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UNODC Releases Three Short Films to Celebrate the First International Day against Sexual Violence in Conflict

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Seye Joseph

As part of global efforts to stamp-out sexual violence against women, the United Nation Office on Drugs and Crime (UNODC’s) Country Office in Nigeria recently completed production of three shorts films depicting the harrowing experiences of sex trafficking victims and their families, while also beaming critical searchlight on child labour and exploitation.

The United Nations General Assembly approved on June 19, 2015 by consensus a resolution to commemorate 19 June as the International Day for the Elimination of Sexual Violence in Conflict, in an effort to boost the global fight against the horrors faced by women and girls in zones of conflict worldwide. The declaration also aims to raise awareness of the need to end conflict-related sexual violence and urge the international community to stand in solidarity with the survivors of sexual violence around the world.

The three films: Homecoming; Lost children and Kelechi were produced by Homevida, an independence film making entity under the European Union (EU) funded ‘Promoting Better Management of Migration in Nigeria’ project being implemented by the United Nations Office on Drugs and Crime (UNODC) in support of the National Agency for the Prohibition of Trafficking in Persons (NAPTIP).

While Homecoming portrays the life style of an average, educated family with the desire to have their young daughter school overseas for her undergraduate studies. With the assistance of her aunt, she went to Europe.  However, things did not go as planned because rather than the aunt enrolling her in the University as promised to the parents, seized her travel documents and enrolled the young girl as a sexual commodity to bring financial returns to the aunt. Nonetheless, she managed to escape from the aunt after several years as a sex slave in Europe, travelled back to Nigeria and was rescued by NAPTIP. It also describes the shock of the parents when they learnt what she went through with her aunt and the fact that there was no overseas certificate to celebrate. Rather, their daughter came back empty, traumatised and without anything. Through NAPTIP, the family was able to initiate legal action against the aunt.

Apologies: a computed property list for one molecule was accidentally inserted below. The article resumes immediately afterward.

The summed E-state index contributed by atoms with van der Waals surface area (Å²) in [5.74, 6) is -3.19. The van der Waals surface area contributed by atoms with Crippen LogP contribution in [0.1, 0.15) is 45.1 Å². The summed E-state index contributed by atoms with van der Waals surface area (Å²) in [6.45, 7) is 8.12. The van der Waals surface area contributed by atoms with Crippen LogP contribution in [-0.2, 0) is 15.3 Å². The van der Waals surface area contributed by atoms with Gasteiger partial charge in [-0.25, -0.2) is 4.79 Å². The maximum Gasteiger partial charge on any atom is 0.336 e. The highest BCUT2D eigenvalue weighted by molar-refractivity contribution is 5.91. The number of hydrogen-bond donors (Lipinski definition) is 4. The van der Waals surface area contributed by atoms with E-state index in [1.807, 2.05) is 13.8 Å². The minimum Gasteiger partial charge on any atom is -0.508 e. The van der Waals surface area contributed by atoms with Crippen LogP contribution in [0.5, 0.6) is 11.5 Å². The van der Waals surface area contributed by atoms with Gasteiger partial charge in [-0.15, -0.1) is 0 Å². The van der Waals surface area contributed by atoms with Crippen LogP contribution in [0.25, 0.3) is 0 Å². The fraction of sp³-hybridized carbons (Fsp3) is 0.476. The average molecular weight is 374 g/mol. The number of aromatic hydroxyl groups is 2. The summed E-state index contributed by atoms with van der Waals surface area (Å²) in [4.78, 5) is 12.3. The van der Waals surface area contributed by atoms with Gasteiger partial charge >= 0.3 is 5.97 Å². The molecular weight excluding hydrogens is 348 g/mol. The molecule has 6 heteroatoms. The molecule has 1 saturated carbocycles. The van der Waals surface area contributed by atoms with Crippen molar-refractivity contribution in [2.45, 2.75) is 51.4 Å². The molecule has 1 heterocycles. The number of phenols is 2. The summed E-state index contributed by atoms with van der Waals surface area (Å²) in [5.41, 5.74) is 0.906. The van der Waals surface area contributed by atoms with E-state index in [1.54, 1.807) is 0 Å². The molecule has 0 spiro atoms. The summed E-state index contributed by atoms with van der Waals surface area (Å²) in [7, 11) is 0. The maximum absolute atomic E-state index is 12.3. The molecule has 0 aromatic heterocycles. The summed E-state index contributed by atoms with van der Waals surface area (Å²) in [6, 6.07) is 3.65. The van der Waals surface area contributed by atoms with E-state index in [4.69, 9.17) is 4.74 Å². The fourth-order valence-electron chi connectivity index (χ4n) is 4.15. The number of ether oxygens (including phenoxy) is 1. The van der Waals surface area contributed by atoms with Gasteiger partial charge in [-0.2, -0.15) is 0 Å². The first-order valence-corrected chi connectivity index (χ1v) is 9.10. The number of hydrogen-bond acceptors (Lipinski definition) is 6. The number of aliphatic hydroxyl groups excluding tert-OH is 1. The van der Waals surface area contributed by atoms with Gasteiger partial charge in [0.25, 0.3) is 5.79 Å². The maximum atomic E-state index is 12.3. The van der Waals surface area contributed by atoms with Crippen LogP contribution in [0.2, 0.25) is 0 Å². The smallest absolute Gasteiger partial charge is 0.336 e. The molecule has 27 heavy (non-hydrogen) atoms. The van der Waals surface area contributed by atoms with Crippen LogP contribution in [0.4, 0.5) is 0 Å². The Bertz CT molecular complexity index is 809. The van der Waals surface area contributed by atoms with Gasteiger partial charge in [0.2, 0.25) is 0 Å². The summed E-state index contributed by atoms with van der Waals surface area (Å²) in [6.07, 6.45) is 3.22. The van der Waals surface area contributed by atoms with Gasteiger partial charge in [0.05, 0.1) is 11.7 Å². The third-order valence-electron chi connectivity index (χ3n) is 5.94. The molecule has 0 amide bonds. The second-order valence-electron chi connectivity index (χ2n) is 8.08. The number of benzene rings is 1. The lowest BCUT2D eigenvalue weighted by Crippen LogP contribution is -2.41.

The two other films, ‘Lost Children’ and ‘Kelechi’ equally depict the harsh realities of child trafficking, child labour, abuse and ritual killing. Specifically, ‘Lost children’ shows the vulnerability of young girls and boys hawking on the streets and the different risks associated with children who are left unguided by adults. These risks include being kidnapped and sold for ritual purpose, sexual exploitation, domestic servitude and/or child pornography. ‘Kelechi’ mirrors domestic abuse and servitude in a modern era. It presents the existentialist experience of the vulnerable members of the society.

The Promoting Better Management of Migration in Nigeria project is funded by the European Union and implemented by the United Nations Office on Drugs and Crime (UNODC) in support of the National Agency for the Prohibition of Trafficking In Persons (NAPTIP), the Nigerian Immigration Service and a network of civil society organisations. As part of the project’s strategy to create awareness and illustrate the dangers about Trafficking In Persons (TIP) to the Nigerian audience; especially at communal and grassroots levels, the three short films were produced to illustrate different dimensions of human trafficking.

The project has also adopted “I Am Priceless” as the overarching advocacy slogan and battle cry against sexual exploitation and other forms of exploitation under the ‘Promoting Better Management of Migration in Nigeria’ project.  The slogan is a response to the scourge and suffering caused by Trafficking in Persons (TIP) and Smuggling of Migrants (SOM), it is an inspirational statement intended to communicate an inestimable sense of value, self-worth and dignity of each and every human life, a core principle in all civilized nations. It also is expected to resonate with the young, vulnerable and often, disenfranchised population while also instilling a sense of empowerment that should counter other negative messages that they have experienced or have been communicated to them since childhood or following a trafficking experience. The slogan is a call to value oneself and to build one’s self esteem positively while defying the use of human beings as property to be traded and exploited.

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